Very high bandwith packet based interface and performance problems

Very high bandwith packet based interface and performance problems

Post by Nye Li » Thu, 22 Feb 2001 11:19:55



I am working on a very high speed packet based interface but we are having
severe problems related to bandwidth vs cpu horsepower. enclosed is a part

Thanks!!!

--
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        -- Don Quixote

[ Attached Message ]

From:
To:
Cc:
Date: Tue, 20 Feb 2001 18:03:56 -0800
Local: Tues, Feb 20 2001 9:03 pm
Subject: SI/ppc performance issues.
Due to the limited horsepower of our ppc740 (as it has no cache) our
proprietary, 2 Gbit packet based interface is capable of overwhelming
the software throughput capabilities of the kernel. This congestion is
causing severe network performance issues in both UDP and TCP.  In UDP,
if the frame rate exceeds approximately 300Mbit (1500 byte packets),
the kernel usage goes to 100%, leaving no cpu power for user space
applications to even recieve frames, causing severe queuing packet
loss. In the TCP case, there seem to be constant acks from the kernel,
but most data never seems to make it to user space.

Inspecting the /proc/net/dev and /proc/net/snmp counters reveal no errors.

As a control, the private 10/100 ethernet interface is capable of
sustaining 100Mbits of unidirectional UDP and TCP trafic with no problems.

Similary, if a traffic policer is used to limit the load of the
proprietary high speed interface to approx. 200Mbits, there is no packet
loss in UDP. Since we lack a shaper, we can't test TCP reliably, as
the policer drops packets instead of shaping output. We can test this
qualitatively by artificially preventing the TCP source from sending
too quickly.. we can do this by loading the source cpu heavily. however,
results from this are mixed. We seem to be able to attain only approx.
50-60Mbits by this method.

Questions:

There are two options in the 2.0 kernel. One is "Cpu is too slow for
network" or something similar. A second (driver specific option) is a
flow control mechanism.

In 2.4, the first seems to be missing. The second is only available for
a few drivers (e.g. tulip)

What do these options do?

In 2.4, what is the recommended way of keeping a high speed interface
from overwhelming the kernel network queue (e.g. Gig ethernet)?

Does this affect user space programs (e.g. ftpd, apache, etc)?

If so, how?

What are the mechanisms by which the Linux kernel drops frames?

Which mechanisms are accompanied by statistics, and what are they.

Which mechanisms are NOT accompanied by statistics.

Why is the kernel acking a blocked TCP stream? (i.e. when a user space
TCP program is unable to read from a socket because it is not being
schedulued due to kernel cpu load)

(todd... please comment, as this is a prelim document for the problem
description)

-Nye

--
"Who would be stupid enough to quote a fictitious character?"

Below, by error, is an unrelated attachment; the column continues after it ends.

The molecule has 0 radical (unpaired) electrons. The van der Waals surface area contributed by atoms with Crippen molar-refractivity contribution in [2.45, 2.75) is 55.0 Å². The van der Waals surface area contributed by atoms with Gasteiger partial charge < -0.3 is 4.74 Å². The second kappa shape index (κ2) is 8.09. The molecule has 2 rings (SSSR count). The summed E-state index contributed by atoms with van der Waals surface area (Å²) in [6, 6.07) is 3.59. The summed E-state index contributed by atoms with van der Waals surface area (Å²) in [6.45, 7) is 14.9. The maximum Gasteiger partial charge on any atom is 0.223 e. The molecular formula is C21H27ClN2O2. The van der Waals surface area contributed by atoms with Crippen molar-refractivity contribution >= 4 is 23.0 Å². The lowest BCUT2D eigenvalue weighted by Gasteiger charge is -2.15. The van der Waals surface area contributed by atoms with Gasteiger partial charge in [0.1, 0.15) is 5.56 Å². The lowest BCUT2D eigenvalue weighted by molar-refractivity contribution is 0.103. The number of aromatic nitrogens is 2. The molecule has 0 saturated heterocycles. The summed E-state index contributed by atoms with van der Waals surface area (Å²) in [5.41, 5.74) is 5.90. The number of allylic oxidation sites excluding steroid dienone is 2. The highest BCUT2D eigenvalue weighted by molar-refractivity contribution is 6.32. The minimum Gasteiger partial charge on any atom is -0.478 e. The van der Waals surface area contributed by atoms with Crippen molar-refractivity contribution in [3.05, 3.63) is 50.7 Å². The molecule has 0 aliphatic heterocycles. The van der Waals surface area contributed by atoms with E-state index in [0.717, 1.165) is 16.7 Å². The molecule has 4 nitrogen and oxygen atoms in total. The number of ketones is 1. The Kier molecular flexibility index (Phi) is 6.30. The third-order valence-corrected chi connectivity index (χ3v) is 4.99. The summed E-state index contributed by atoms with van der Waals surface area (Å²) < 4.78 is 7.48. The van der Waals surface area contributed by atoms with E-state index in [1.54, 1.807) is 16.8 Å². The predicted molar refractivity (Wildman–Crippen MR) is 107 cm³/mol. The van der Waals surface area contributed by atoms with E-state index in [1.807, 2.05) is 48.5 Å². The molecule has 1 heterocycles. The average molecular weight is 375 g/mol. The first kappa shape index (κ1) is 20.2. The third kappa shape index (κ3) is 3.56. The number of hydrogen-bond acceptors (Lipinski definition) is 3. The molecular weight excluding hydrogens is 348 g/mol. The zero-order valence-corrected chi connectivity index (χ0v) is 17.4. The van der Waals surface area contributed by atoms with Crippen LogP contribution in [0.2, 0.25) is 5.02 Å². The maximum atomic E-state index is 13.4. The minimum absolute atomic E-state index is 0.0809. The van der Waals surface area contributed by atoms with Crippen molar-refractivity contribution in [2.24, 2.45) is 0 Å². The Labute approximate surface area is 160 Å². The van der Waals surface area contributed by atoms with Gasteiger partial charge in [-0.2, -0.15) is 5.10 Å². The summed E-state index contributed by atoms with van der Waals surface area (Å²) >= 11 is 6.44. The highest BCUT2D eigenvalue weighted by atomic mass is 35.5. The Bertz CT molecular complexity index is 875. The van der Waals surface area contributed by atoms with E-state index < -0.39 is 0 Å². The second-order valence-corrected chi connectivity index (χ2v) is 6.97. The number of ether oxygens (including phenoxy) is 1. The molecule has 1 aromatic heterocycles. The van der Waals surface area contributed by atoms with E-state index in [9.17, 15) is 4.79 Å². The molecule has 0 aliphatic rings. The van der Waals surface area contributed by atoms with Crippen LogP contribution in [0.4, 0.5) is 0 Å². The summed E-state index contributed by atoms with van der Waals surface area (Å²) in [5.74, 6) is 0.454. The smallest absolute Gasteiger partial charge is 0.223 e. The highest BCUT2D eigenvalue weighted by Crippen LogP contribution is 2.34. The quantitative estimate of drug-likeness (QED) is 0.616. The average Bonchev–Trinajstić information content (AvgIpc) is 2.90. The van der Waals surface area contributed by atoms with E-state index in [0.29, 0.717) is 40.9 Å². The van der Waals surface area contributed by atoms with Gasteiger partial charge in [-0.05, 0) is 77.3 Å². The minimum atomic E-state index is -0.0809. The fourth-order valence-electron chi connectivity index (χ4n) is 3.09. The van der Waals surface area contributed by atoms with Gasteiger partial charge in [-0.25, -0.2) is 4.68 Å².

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Very high bandwith packet based interface and performance problems

Post by Nye Li » Fri, 23 Feb 2001 07:00:55



> Dropping packets under load will make tcp do the right thing. You don't need
> complex mathematical models since dropping frames under load is just another
> form of congestion and tcp handles it pretty sanely

Alan: thanks for your response...

This is exactly what I would expect to see, but we are seeing something
else..

Under HEAVY load we are seeing approximately 20Mbit of TCP throughput. If
we "shape" (i use the term loosely, we dont actually have a real shaper,
just loading the cpu who is trasmitting) the presented load, we can
get 60-70Mbit. I'm not quite sure why this is.  My first guess was
that because the kernel was getting 99% of the cpu, the application was
getting very little, and thus the read wasn't happening fast enough, and
the socket was blocking. In this case, you would expect the system to get
to a nice equilibrium, where if the app stopped reading, the kernel would
stop acking, and the transmitter would back off, eventually to a point
where the app could start reading again because the kernel load dropped.

This is NOT what I'm seeing at all.. the kernel load appears to be
pegged at 100% (or very close to it), the user space app is getting
enough cpu time to read out about 10-20Mbit, and FURTHERMORE the kernel
appears to be ACKING ALL the traffic, which I don't understand at all
(e.g. the transmitter is simply blasting 300MBit of tcp unrestricted)

With udp, we can get the full 300MBit throughput, but only if we shape
the load to 300Mbit. If we increase the load past 300 MBit, the received
frames (at the user space udp app) drops to 10-20MBit, again due to
user-space application scheduling problems.

-nye
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Very high bandwith packet based interface and performance problems

Post by Alan Co » Fri, 23 Feb 2001 07:07:32


Quote:> that because the kernel was getting 99% of the cpu, the application was
> getting very little, and thus the read wasn't happening fast enough, and

Seems reasonable

Quote:> This is NOT what I'm seeing at all.. the kernel load appears to be
> pegged at 100% (or very close to it), the user space app is getting